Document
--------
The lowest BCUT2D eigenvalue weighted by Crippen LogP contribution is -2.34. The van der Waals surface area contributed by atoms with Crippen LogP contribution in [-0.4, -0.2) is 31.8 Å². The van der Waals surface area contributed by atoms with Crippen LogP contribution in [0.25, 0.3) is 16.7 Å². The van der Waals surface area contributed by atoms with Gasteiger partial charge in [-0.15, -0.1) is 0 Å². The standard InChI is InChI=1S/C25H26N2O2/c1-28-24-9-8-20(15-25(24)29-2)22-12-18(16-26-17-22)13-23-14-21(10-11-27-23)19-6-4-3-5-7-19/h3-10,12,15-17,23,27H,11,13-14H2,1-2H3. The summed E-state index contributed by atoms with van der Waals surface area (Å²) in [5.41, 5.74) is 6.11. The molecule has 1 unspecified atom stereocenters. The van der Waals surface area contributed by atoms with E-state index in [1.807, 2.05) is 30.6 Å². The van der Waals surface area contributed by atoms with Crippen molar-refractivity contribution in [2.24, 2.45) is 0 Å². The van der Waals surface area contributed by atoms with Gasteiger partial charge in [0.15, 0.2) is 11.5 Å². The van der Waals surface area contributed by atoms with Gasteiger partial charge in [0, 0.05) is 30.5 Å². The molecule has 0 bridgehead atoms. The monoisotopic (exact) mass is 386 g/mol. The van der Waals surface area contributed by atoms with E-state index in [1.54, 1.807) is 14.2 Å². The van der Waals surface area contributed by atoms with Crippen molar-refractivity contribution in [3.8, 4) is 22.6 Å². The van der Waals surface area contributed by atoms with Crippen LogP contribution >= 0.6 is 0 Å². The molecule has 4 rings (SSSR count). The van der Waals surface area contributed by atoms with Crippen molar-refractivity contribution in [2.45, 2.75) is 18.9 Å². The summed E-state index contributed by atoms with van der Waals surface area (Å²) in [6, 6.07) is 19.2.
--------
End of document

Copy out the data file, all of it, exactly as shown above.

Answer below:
The lowest BCUT2D eigenvalue weighted by Crippen LogP contribution is -2.34. The van der Waals surface area contributed by atoms with Crippen LogP contribution in [-0.4, -0.2) is 31.8 Å². The van der Waals surface area contributed by atoms with Crippen LogP contribution in [0.25, 0.3) is 16.7 Å². The van der Waals surface area contributed by atoms with Gasteiger partial charge in [-0.15, -0.1) is 0 Å². The standard InChI is InChI=1S/C25H26N2O2/c1-28-24-9-8-20(15-25(24)29-2)22-12-18(16-26-17-22)13-23-14-21(10-11-27-23)19-6-4-3-5-7-19/h3-10,12,15-17,23,27H,11,13-14H2,1-2H3. The summed E-state index contributed by atoms with van der Waals surface area (Å²) in [5.41, 5.74) is 6.11. The molecule has 1 unspecified atom stereocenters. The van der Waals surface area contributed by atoms with E-state index in [1.807, 2.05) is 30.6 Å². The van der Waals surface area contributed by atoms with Crippen molar-refractivity contribution in [2.24, 2.45) is 0 Å². The van der Waals surface area contributed by atoms with Gasteiger partial charge in [0.15, 0.2) is 11.5 Å². The van der Waals surface area contributed by atoms with Gasteiger partial charge in [0, 0.05) is 30.5 Å². The molecule has 0 bridgehead atoms. The monoisotopic (exact) mass is 386 g/mol. The van der Waals surface area contributed by atoms with E-state index in [1.54, 1.807) is 14.2 Å². The van der Waals surface area contributed by atoms with Crippen molar-refractivity contribution in [3.8, 4) is 22.6 Å². The van der Waals surface area contributed by atoms with Crippen LogP contribution >= 0.6 is 0 Å². The molecule has 4 rings (SSSR count). The van der Waals surface area contributed by atoms with Crippen molar-refractivity contribution in [2.45, 2.75) is 18.9 Å². The summed E-state index contributed by atoms with van der Waals surface area (Å²) in [6, 6.07) is 19.2.